The rest of my crew arrived. The Captain was indeed new.

He just finished training and IOE on this plane. He had been a Captain on another fleet type. Several years ago he flew my current plane as a First Officer so he knew how everything normally worked.

I could tell he wasn't really wanting to fly (he had been off 9 days, when I'm off that long I want to "watch" the first leg as well) so I offered to fly the first leg.

The cabin was full of paying passengers. There was a company pilot wanting to go home...a really tall new First Officer.

I'm almost 6 foot tall and don't enjoy sitting in the jump seat of my plane...or any regional jet. The new First Officer was a good 6 foot 5. He squeezed himself into the seat. I felt bad for it was a 2 1/2 hour flight. He wanted to go home...and the jump seat was the only way to get there that night.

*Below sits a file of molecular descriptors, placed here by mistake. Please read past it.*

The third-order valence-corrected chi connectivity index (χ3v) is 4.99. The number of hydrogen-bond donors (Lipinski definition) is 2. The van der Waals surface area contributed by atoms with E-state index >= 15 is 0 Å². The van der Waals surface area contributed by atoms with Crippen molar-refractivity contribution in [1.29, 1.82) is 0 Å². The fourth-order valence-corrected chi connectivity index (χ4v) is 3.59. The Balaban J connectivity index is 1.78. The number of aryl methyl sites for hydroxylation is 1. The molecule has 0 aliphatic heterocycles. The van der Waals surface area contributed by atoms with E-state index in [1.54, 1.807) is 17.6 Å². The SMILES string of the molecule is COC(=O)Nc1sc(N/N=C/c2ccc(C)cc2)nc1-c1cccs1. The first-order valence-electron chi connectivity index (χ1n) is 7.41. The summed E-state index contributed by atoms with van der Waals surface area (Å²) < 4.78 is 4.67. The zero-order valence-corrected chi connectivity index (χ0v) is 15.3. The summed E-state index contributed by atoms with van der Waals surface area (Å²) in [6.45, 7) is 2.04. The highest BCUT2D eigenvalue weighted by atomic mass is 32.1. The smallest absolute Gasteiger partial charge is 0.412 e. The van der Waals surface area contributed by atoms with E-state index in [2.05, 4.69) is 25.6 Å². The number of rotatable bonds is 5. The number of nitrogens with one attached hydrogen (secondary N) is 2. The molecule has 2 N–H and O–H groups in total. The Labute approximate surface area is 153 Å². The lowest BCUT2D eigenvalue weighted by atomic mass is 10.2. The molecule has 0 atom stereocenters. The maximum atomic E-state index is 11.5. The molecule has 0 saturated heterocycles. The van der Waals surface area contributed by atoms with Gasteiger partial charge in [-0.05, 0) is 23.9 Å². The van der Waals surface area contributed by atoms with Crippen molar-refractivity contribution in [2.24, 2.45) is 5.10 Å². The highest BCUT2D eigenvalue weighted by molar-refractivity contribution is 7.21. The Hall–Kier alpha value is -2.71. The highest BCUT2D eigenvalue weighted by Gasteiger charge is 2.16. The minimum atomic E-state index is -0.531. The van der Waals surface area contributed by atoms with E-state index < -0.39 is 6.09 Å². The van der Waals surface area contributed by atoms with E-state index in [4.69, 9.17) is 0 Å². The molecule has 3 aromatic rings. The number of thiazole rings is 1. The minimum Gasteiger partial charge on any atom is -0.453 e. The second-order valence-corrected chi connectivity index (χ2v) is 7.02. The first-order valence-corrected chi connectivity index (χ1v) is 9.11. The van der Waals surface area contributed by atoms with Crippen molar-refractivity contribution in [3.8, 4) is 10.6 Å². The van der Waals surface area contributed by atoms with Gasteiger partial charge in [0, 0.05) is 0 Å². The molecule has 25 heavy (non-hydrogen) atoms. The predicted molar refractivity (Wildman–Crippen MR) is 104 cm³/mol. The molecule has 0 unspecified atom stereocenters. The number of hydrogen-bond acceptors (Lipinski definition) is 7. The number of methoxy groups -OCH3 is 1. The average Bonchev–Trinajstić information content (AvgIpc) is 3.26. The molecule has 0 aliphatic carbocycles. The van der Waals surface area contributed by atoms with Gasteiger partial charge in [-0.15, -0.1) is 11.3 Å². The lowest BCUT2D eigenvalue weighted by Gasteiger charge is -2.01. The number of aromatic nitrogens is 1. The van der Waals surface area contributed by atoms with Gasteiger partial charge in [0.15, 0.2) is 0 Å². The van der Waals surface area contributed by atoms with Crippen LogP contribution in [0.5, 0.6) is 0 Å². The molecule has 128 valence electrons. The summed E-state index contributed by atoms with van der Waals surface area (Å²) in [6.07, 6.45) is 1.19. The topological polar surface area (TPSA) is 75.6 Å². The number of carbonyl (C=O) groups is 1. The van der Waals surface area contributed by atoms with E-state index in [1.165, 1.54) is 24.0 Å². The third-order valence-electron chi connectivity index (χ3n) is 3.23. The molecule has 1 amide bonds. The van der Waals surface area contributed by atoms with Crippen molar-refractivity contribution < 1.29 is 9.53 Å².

Up, up and away. Once at cruise I broke the silence and asked how long the First Officer had been with my airline. I was guessing about a year. I was way off...he was hired just 4 months ago. He was one of the most junior on the seniority list.

We all talked about the state of the industry, upgrade prospects and the normal flight deck topics.

I programmed the VNAV function of the FMS to have me level at 10,000 feet, 30 miles from the airport. My normal setting. The closer we got to the airport, the higher the required rate of descent.

Due to traffic enroute the required descent rate was higher than I felt comfortable doing. Normally I won't go higher than 3500 feet per minute (unless in an emergency) as it is just uncomfortable beyond that. When we finally got clearance to descend the VNAV was reading out a 5000 foot per minute rate to meet my 30 miles out at 10,000 feet. No thanks.

I just set 3500 feet per minute, idled the thrust levers and popped open the flight spoilers.